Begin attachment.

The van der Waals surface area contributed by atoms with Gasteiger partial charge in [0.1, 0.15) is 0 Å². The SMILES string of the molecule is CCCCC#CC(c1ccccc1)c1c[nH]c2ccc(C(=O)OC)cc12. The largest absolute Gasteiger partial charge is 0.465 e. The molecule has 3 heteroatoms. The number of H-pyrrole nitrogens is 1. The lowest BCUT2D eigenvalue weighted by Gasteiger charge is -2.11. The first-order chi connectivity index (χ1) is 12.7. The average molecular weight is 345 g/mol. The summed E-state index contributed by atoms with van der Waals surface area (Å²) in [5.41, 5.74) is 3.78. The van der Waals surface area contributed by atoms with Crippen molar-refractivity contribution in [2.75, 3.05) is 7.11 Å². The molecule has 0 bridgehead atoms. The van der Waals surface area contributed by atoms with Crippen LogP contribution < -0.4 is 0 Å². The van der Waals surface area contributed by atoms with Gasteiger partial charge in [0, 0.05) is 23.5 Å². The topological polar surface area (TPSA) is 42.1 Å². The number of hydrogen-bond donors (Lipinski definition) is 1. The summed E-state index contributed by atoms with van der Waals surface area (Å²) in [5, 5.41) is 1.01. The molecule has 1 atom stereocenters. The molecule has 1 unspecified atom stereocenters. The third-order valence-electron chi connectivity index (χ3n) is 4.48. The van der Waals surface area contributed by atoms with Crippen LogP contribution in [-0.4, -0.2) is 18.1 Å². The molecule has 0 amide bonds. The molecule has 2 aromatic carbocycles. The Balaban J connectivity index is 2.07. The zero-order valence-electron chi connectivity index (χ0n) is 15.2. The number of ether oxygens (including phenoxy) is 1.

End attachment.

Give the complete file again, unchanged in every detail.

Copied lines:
The van der Waals surface area contributed by atoms with Gasteiger partial charge in [0.1, 0.15) is 0 Å². The SMILES string of the molecule is CCCCC#CC(c1ccccc1)c1c[nH]c2ccc(C(=O)OC)cc12. The largest absolute Gasteiger partial charge is 0.465 e. The molecule has 3 heteroatoms. The number of H-pyrrole nitrogens is 1. The lowest BCUT2D eigenvalue weighted by Gasteiger charge is -2.11. The first-order chi connectivity index (χ1) is 12.7. The average molecular weight is 345 g/mol. The summed E-state index contributed by atoms with van der Waals surface area (Å²) in [5.41, 5.74) is 3.78. The van der Waals surface area contributed by atoms with Crippen molar-refractivity contribution in [2.75, 3.05) is 7.11 Å². The molecule has 0 bridgehead atoms. The van der Waals surface area contributed by atoms with Crippen LogP contribution < -0.4 is 0 Å². The van der Waals surface area contributed by atoms with Gasteiger partial charge in [0, 0.05) is 23.5 Å². The topological polar surface area (TPSA) is 42.1 Å². The number of hydrogen-bond donors (Lipinski definition) is 1. The summed E-state index contributed by atoms with van der Waals surface area (Å²) in [5, 5.41) is 1.01. The molecule has 1 atom stereocenters. The molecule has 1 unspecified atom stereocenters. The third-order valence-electron chi connectivity index (χ3n) is 4.48. The van der Waals surface area contributed by atoms with Crippen LogP contribution in [-0.4, -0.2) is 18.1 Å². The molecule has 0 amide bonds. The molecule has 2 aromatic carbocycles. The Balaban J connectivity index is 2.07. The zero-order valence-electron chi connectivity index (χ0n) is 15.2. The number of ether oxygens (including phenoxy) is 1.